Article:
HFC Canna lets Android call it in from home

The Premise. The landline telephone, once a necessity for any home, has steadily disappeared from homes in the past ten years. While cell phones have practically reinvented themselves monthly, the humble landline has virtually nothing new to offer.

The Product. The HFC Canna is designed to be the first smart landline telephone. Using the latest version of the Android OS, this product combines landline phone, smartphone, and tablet into something that can do much more than just take phone calls. The combination of VoIP and Wi-Fi allow the Canna to do anything an Android device can, which in the context of a home phone means it handles directory services, voicemail, and save contacts, without any added charges to your monthly bill. Compatibility with Skype makes the device equally capable for video calls.

The Pitch. A 9-minute video lays out the most relevant features that the Canna’s Android OS can handle, and includes some demos and testimonials. This information is reiterated and expanded upon as well in the campaign’s explanation, going over all the technical details and the differences between the six available models. The presentation is a little stiff and underwhelming considering these are features we already take for granted on our smartphones, but the product looks smart and capable. HFC needs to raise $50,000 to bulk order the internal components, complete tooling, and get necessary certifications. HFC’s Web site (currently only available in Chinese) has more coverage.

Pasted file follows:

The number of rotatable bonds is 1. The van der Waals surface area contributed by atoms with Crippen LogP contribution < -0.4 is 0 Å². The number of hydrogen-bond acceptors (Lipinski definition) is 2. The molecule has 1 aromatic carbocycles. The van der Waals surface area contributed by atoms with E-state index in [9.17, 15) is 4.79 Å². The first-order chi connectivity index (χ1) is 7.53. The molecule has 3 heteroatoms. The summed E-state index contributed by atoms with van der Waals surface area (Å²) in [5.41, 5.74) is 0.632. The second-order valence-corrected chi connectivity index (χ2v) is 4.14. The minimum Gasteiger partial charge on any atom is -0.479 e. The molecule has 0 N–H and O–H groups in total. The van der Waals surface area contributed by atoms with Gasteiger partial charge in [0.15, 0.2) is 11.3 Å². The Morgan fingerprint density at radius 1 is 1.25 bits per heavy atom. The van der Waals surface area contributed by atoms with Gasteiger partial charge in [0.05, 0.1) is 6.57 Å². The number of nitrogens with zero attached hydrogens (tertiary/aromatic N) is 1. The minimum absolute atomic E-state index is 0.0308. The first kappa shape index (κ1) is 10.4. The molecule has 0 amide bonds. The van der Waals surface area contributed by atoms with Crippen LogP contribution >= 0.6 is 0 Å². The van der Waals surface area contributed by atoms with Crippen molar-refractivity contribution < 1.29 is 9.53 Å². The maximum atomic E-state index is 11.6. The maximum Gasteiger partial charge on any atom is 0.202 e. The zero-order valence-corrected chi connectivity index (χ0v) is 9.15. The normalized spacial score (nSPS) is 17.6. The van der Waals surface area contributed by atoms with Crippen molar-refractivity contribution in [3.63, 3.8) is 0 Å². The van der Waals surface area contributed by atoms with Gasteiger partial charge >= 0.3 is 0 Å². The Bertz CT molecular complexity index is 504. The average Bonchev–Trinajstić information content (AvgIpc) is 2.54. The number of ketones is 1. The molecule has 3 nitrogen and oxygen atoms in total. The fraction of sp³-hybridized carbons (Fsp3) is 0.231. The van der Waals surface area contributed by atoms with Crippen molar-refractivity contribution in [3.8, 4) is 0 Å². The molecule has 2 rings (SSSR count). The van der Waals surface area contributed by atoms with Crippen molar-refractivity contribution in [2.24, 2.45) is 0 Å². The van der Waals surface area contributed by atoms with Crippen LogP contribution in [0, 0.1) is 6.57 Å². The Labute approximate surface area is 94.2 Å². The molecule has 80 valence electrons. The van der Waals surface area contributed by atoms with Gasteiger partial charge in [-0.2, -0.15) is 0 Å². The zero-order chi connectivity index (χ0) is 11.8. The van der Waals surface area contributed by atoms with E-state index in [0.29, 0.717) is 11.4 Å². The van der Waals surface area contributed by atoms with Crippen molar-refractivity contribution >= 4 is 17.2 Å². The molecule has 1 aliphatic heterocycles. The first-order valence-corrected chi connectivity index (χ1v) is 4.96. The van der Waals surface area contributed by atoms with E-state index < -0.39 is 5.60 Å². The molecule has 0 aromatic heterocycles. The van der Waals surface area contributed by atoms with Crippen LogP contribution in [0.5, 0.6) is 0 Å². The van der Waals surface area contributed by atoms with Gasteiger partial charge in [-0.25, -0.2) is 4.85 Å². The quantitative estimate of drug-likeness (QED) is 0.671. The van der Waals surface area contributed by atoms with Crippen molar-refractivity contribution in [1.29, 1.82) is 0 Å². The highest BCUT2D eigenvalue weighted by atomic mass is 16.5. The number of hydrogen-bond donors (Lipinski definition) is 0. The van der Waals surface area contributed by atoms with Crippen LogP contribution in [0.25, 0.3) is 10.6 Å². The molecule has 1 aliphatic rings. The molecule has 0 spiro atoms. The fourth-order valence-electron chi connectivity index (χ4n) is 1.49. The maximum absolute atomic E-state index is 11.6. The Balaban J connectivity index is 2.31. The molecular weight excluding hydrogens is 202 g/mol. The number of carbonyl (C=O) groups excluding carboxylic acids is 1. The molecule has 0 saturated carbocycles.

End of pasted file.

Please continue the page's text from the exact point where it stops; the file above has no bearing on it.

The Perks. The most basic, 7-inch model starts at $199, with the flashiest cordless model coming in at $399 complete with five DECT 6.0 handsets, a 10-inch display, and a quad-core CPU.

The Potential. Other tech giants like Panasonic and Binatone have released similar products (the KX-PRX120 and the SMART66 “phablet” respectively) in 2013, each opting to simulate something more like the smartphone experience. The sturdy display and stand make the HFC Canna a perfect fit for any office or den. Unfortunately, the main challenge with creating a smart home phone at this point is that it’s getting increasingly difficult to justify spending a lot of money on something that’s being used less and less.  At the same time, it’s getting harder and harder to find anybody who even has a landline anymore, so unfortunately this product is being aimed at a market we know is shrinking by the month.

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